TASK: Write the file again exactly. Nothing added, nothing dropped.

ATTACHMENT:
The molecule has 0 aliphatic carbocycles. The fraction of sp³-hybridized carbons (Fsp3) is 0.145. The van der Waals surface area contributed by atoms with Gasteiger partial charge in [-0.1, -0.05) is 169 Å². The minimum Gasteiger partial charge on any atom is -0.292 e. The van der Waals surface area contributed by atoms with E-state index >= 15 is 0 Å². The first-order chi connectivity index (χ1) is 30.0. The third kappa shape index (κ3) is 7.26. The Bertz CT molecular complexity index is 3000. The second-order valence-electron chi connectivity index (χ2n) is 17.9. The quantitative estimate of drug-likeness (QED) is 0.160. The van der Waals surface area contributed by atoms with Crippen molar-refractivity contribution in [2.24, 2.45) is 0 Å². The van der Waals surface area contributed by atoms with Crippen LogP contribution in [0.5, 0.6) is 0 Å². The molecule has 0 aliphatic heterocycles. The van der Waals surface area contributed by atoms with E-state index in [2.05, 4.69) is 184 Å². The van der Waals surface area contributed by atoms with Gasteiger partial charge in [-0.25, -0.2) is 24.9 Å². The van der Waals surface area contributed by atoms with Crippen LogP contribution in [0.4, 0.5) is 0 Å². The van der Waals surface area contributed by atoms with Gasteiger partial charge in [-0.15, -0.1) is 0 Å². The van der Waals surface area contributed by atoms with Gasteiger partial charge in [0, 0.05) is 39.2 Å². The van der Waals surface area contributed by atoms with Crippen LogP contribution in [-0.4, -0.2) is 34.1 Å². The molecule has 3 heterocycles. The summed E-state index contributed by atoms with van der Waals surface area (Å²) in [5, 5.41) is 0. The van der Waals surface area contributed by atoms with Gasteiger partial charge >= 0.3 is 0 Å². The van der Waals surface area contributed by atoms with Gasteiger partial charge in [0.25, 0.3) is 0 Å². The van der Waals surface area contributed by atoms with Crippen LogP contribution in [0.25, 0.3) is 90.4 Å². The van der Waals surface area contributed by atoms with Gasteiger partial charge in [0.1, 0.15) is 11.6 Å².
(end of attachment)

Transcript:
The molecule has 0 aliphatic carbocycles. The fraction of sp³-hybridized carbons (Fsp3) is 0.145. The van der Waals surface area contributed by atoms with Gasteiger partial charge in [-0.1, -0.05) is 169 Å². The minimum Gasteiger partial charge on any atom is -0.292 e. The van der Waals surface area contributed by atoms with E-state index >= 15 is 0 Å². The first-order chi connectivity index (χ1) is 30.0. The third kappa shape index (κ3) is 7.26. The Bertz CT molecular complexity index is 3000. The second-order valence-electron chi connectivity index (χ2n) is 17.9. The quantitative estimate of drug-likeness (QED) is 0.160. The van der Waals surface area contributed by atoms with Crippen molar-refractivity contribution in [2.24, 2.45) is 0 Å². The van der Waals surface area contributed by atoms with Crippen LogP contribution in [0.5, 0.6) is 0 Å². The molecule has 0 aliphatic heterocycles. The van der Waals surface area contributed by atoms with E-state index in [2.05, 4.69) is 184 Å². The van der Waals surface area contributed by atoms with Gasteiger partial charge in [-0.25, -0.2) is 24.9 Å². The van der Waals surface area contributed by atoms with Crippen LogP contribution in [0.4, 0.5) is 0 Å². The van der Waals surface area contributed by atoms with Gasteiger partial charge in [-0.15, -0.1) is 0 Å². The van der Waals surface area contributed by atoms with Gasteiger partial charge in [0, 0.05) is 39.2 Å². The van der Waals surface area contributed by atoms with Crippen LogP contribution in [-0.4, -0.2) is 34.1 Å². The molecule has 3 heterocycles. The summed E-state index contributed by atoms with van der Waals surface area (Å²) in [5, 5.41) is 0. The van der Waals surface area contributed by atoms with Gasteiger partial charge >= 0.3 is 0 Å². The van der Waals surface area contributed by atoms with Gasteiger partial charge in [0.25, 0.3) is 0 Å². The van der Waals surface area contributed by atoms with Crippen LogP contribution in [0.25, 0.3) is 90.4 Å². The van der Waals surface area contributed by atoms with Gasteiger partial charge in [0.1, 0.15) is 11.6 Å².